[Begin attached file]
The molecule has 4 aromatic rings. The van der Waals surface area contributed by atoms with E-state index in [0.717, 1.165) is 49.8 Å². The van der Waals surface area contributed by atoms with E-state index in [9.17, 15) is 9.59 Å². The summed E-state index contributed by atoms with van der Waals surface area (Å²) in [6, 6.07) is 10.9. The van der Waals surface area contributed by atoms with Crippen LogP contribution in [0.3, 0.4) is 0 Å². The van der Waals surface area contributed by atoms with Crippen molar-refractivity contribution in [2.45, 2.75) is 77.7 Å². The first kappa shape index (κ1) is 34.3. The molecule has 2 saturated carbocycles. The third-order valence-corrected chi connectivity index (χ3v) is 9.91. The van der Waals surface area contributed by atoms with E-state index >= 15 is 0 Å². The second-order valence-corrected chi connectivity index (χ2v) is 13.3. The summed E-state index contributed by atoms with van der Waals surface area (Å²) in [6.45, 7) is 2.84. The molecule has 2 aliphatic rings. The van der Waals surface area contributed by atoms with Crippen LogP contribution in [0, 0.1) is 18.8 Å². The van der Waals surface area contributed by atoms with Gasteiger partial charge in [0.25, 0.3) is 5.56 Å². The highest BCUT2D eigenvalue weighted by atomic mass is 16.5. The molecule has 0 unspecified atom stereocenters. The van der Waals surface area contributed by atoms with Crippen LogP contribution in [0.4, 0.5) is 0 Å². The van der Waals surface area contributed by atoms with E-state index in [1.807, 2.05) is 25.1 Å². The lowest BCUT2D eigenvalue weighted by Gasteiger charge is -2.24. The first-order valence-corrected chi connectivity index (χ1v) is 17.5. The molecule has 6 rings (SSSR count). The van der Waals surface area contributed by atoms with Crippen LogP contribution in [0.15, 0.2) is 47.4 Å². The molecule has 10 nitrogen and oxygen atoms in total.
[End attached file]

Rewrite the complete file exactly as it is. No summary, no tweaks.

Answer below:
The molecule has 4 aromatic rings. The van der Waals surface area contributed by atoms with E-state index in [0.717, 1.165) is 49.8 Å². The van der Waals surface area contributed by atoms with E-state index in [9.17, 15) is 9.59 Å². The summed E-state index contributed by atoms with van der Waals surface area (Å²) in [6, 6.07) is 10.9. The van der Waals surface area contributed by atoms with Crippen LogP contribution in [0.3, 0.4) is 0 Å². The van der Waals surface area contributed by atoms with Crippen molar-refractivity contribution in [2.45, 2.75) is 77.7 Å². The first kappa shape index (κ1) is 34.3. The molecule has 2 saturated carbocycles. The third-order valence-corrected chi connectivity index (χ3v) is 9.91. The van der Waals surface area contributed by atoms with E-state index >= 15 is 0 Å². The second-order valence-corrected chi connectivity index (χ2v) is 13.3. The summed E-state index contributed by atoms with van der Waals surface area (Å²) in [6.45, 7) is 2.84. The molecule has 2 aliphatic rings. The van der Waals surface area contributed by atoms with Crippen LogP contribution in [0, 0.1) is 18.8 Å². The van der Waals surface area contributed by atoms with Gasteiger partial charge in [0.25, 0.3) is 5.56 Å². The highest BCUT2D eigenvalue weighted by atomic mass is 16.5. The molecule has 0 unspecified atom stereocenters. The van der Waals surface area contributed by atoms with Crippen LogP contribution in [0.4, 0.5) is 0 Å². The van der Waals surface area contributed by atoms with E-state index in [1.807, 2.05) is 25.1 Å². The lowest BCUT2D eigenvalue weighted by Gasteiger charge is -2.24. The first-order valence-corrected chi connectivity index (χ1v) is 17.5. The molecule has 6 rings (SSSR count). The van der Waals surface area contributed by atoms with Crippen LogP contribution in [0.15, 0.2) is 47.4 Å². The molecule has 10 nitrogen and oxygen atoms in total.